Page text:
IU School of Medicine and partners receive funding to deploy collaborative dementia care model

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Supported by a $1.3 million grant from the U.S. Administration for Community Living, Department of Health and Human Services, Indiana University School of Medicine and its partners have launched a 36-month venture to enhance, strengthen and expand supports for people with Alzheimer’s Disease and Related Dementias (ADRD) and their caregivers in 34 Indiana counties.

Managed by the IU Center for Health Innovation and Implementation Science, the goal of the Alzheimer’s Disease Programs Initiative (ADPI) is to build upon existing home and community-based social supports to maximize the ability of people with ADRD to remain independent in their communities, said project director Steven R. Counsell, MD, who is a professor of medicine at IU School of Medicine and medical director for the Division of Aging in the Indiana Family and Social Services Administration.

The ADPI is a collaboration between IU School of Medicine;

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MoceanLab and USC Keck School of Medicine Launch Program to Help USC’s Street Medicine Team Deliver Care to L.A.’s Homeless Residents

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MoceanLab, a new L.A.-based mobility laboratory developed by Hyundai Motor Group, is launching a program to help the USC Keck School of Medicine’s Street Medicine Team care for some of the city’s most vulnerable and hard to reach residents: L.A.’s unsheltered homeless population.

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Representatives from MoceanLab and the USC Keck School of Medicine pose with two low-emission hybrid vehicles provided to USC’s Street Medicine Team to help serve L.A.’s unsheltered homeless population. (Photo: Business Wire)

MoceanLab is providing low-emission hybrid vehicles from its growing Mocean Carshare service to be used by the renowned Street Medicine Team as they travel to serve homeless residents where they reside: in homeless encampments, under freeway overpasses and in other areas that seem a world away from conventional treatment settings. The effort is part of the company’s commitment to create innovative

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Marshall School of Medicine 1 of 9 schools to offer Mission Act scholarships to veterans | News

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HUNTINGTON — Marshall University Joan C. Edwards School of Medicine was selected as one of nine medical schools to offer a new scholarship for veterans pursuing a career in medicine.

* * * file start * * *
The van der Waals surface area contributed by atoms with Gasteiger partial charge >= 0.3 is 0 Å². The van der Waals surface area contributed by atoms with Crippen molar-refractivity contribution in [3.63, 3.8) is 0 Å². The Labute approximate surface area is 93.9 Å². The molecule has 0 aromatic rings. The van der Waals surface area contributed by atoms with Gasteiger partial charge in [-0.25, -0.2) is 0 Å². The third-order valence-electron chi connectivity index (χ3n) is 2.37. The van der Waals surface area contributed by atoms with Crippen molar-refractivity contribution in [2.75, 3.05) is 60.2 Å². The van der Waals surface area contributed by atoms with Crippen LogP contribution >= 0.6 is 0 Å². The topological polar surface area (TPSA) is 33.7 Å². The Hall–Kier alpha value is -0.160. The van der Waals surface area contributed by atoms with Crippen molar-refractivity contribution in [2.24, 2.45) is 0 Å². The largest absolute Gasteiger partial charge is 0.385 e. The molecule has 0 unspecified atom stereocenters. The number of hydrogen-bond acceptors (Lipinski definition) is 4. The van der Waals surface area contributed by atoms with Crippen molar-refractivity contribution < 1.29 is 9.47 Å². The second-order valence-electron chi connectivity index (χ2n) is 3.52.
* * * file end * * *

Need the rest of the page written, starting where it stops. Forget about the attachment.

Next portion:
The Veterans Affairs Mission Act of 2018 created several programs to assist veterans in paying for medical school through scholarships and loan repayments, including the Veterans Healing Veterans Medical Access and Scholarship Program (VHVMASP).

Beginning with the incoming class of students in 2020, Marshall University was selected to award up to two scholarships per year to qualifying veterans. To qualify for VHVMASP, applicants must have completed their military service no more than 10 years from the time of application. They cannot receive the GI Bill or Vocational Rehabilitation funding while receiving the scholarship.

The scholarship is renewable for up to four years and covers tuition, fees, equipment and books; a stipend; and costs for two rotations at a Veterans Affairs

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Back to school? Despite CDC recommendations, most major schools going online as COVID-19 cases spike

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As COVID-19 cases rise in most states, the prospect of in-person learning this fall at the country’s major school districts is becoming increasingly remote.

So far, nine of the top 15 school systems by enrollment plan to start the fall semester online, with two more currently planning a hybrid of in-person and online classes, according to Education Week magazine’s reopening tracker. Other top districts shifted school schedules later, hoping for cases to decline or for teachers and administrators to have more time to plan for the school year. 

As back-to-school season approaches, it’s highly likely the majority of big districts will start learning remotely while they work out plans for socially distant reopenings, said Annette Anderson, deputy director of the Johns Hopkins Center for Safe and Healthy Schools.

The biggest factor: whether the community where the school is located is seeing infection rates decrease, said Kristi Wilson, superintendent of the

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Why My Kids Won’t Be Returning To School Yet

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It’s consuming every mother—every parent—I know. This decision we’ve never had to make before, and never expected we’d be forced to make. Most of us aren’t teachers. We don’t want to homeschool. We work full or part time or have a sea of babies and toddlers under our feet and have no idea how we’ll manage this continuation of e-learning/at-home learning. And yet we can’t fathom sending our kids into the unpredictable COVID-19 petri dish that schools will inevitably be.

So we turn to experts for advice. What do does the medical community recommend we do? What are they doing with their own children? Maybe if we do enough research or read enough articles or talk to enough experts, our path will become clear and we’ll know what the right choice is. Or maybe we’ll still continue to fumble through this fog, not knowing what’s right, praying we’re making the